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Stephen Mamber


Steven MamberStephen Mamber is a professor in the Cinema and Media Studies Program of the Department of Film, Television and Digital Media. His digital media courses include the seminars Issues in Electronic Culture, Computer Applications for Film Studies and Videogame Theory. His film courses include classes on narrative theory, visual analysis, and directors and genres, among others.

Mamber is the author of the iPad app ClipNotes, which has been available in the App Store since November 2012. ClipNotes is a way to help retrieve pre-selected segments of any film or video and show them together with your descriptions while the segments are showing. It’s useful for individual study, teaching or presentation. ClipNotes for Windows became available in November 2013 and recently received an Editor's Pick Award from BestWindows8apps.net.

Mamber’s Who Shot Liberty Valance? is available as a free iPad app in the iTunes App Store. The app is an experimental study of the classic 1962 John Ford film The Man Who Shot Liberty Valance and advances an argument about new ways to consider it. The app includes opportunities to simultaneously explore selected key segments, as well as some magnified views, 3D models and diagrams. Annotated selections from 50 years of scholarly writing about the film are also included. Based on the web site of the same name, this new version is redesigned and programmed as a completely standalone app. It works on any retina display iPad (iPad 3 or newer and current iPad mini). Links to the apps are available below.

Mamber’s third app, 7 Thursdays: Looking at Brief Encounter, is now also available in the iTunes App Store. This is the next in a series looking at films with unusual time structures (Liberty Valance is the first). This is an experimental study of the great 1946 David Lean film and invites new ways to consider it. The app includes opportunities to simultaneously explore selected key segments, as well as a week-by-week accounting of how space is used in the repeated scenes in the tea room set, using 3-D models and clips from the film. References to time and some scholarship about the film are also presented. It runs on any retina display iPad (iPad 3 or newer) and looks particularly great on an iPad Pro.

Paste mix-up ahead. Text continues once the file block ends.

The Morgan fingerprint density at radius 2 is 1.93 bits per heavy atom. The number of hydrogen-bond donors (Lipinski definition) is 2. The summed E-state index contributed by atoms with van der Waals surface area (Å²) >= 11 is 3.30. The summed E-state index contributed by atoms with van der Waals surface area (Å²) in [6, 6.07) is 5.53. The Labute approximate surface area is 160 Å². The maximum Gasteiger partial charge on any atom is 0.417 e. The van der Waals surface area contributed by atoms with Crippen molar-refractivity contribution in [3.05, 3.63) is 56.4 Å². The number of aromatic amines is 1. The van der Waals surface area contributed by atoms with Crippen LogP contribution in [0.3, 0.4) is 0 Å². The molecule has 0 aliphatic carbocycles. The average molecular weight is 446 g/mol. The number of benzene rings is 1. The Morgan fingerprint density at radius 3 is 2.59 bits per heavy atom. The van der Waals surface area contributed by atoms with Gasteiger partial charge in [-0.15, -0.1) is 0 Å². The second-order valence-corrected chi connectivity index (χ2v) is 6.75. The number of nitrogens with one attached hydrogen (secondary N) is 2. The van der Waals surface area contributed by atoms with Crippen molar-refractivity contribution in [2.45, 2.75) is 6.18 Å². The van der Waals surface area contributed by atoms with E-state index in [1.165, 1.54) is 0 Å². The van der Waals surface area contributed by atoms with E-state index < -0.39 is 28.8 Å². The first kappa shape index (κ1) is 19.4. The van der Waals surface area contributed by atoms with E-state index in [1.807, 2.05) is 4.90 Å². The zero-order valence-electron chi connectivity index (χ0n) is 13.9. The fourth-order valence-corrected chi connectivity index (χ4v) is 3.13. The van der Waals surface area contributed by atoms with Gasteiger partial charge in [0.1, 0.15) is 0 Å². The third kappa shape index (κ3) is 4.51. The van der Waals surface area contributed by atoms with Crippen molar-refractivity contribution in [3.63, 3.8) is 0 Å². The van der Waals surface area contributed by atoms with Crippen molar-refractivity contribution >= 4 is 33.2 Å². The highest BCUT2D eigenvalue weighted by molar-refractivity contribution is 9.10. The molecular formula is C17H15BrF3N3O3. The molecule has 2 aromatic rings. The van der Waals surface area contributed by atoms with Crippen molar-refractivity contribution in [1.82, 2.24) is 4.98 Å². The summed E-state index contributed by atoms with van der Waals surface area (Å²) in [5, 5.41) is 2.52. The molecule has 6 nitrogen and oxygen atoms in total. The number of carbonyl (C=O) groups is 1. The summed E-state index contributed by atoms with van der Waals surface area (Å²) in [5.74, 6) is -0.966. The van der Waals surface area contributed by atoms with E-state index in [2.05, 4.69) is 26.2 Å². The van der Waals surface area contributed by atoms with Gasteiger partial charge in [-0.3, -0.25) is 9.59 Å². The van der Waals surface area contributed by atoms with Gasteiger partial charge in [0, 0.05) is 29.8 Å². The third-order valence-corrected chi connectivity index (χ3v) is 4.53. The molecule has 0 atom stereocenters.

Mamber has been active in the digital media arena for several decades. He started out writing a variety of tools and applications, principally exploring the possibilities of using digital media for film analysis, and has gone on to design multimedia applications and web sites. He has been a visiting research scientist at the IBM T.J. Watson Center in New York and has served as a National IBM Consulting Scholar. His work has been supported by a MacArthur Foundation grant and by the Intel Research Council.

His publications include Cinema Verite in America: Studies in Uncontrolled Documentary (MIT Press), as well as numerous articles and chapters on film and new media subjects. He has also been the editor of Cinema magazine, and is a recipient of an Associated Press Golden Mike Award for his film criticism on Pacifica Radio.

Mamber’s current activities outside the classroom include developing video database applications; experimenting with single-board microcontroller Arduino and other electronic devices for use in multimedia projects; and creating video-related apps for iOS devices and other platforms.

In addition to teaching at UCLA TFT, Mamber has taught at Georgia Institute of Technology’s School of Literature, Communication, and Culture; in the Interactive Media Program at the University of Southern California, and at Art Center College of Design in Pasadena. He has also been an adjunct faculty member at the Centre for Digital Media in Vancouver and taught several online courses there.

Mamber received his undergraduate degree from UC Berkeley, where he double majored in mathematics and dramatic art. He earned his Ph.D. from the University of Southern California. Additionally, he was a Fellow at the American Film Institute Center for Advanced Film Studies. He was a founding member of the Los Angeles Film Critics Association.

Related Links

Stephen Mamber's iPad app, ClipNotes (Mac)

ClipNotes for Windows (Windows 8)

Who Shot Liberty Valance? By Stephen Mamber (Mac iPad app)

7 Thursdays: Looking at Brief Encounter By Stephen Mamber (Mac iPad app)

Web Projects

Instrument of War: The True Story of the Yuba City Draft Board Murders

Center for Hidden Camera Research

Who Shot Liberty Valance?

Selected Publications

In Search of Radical Metacinema : De Palma, Allen, Scorsese, and Kubrick

A Clockwork Orange

Kubrick in Space

Marey, the analytic, and the digital

Narrative Mapping

Space-Time Mappings as Database Browsing Tools

The Television Films of Alfred Hitchcock

Hitchcock: The Conceptual and the Pre-Digital

  • Contact

  • Office: 203D East Melnitz
  • Phone: 310-825-2683
  • E-mail:  smamber@ucla.edu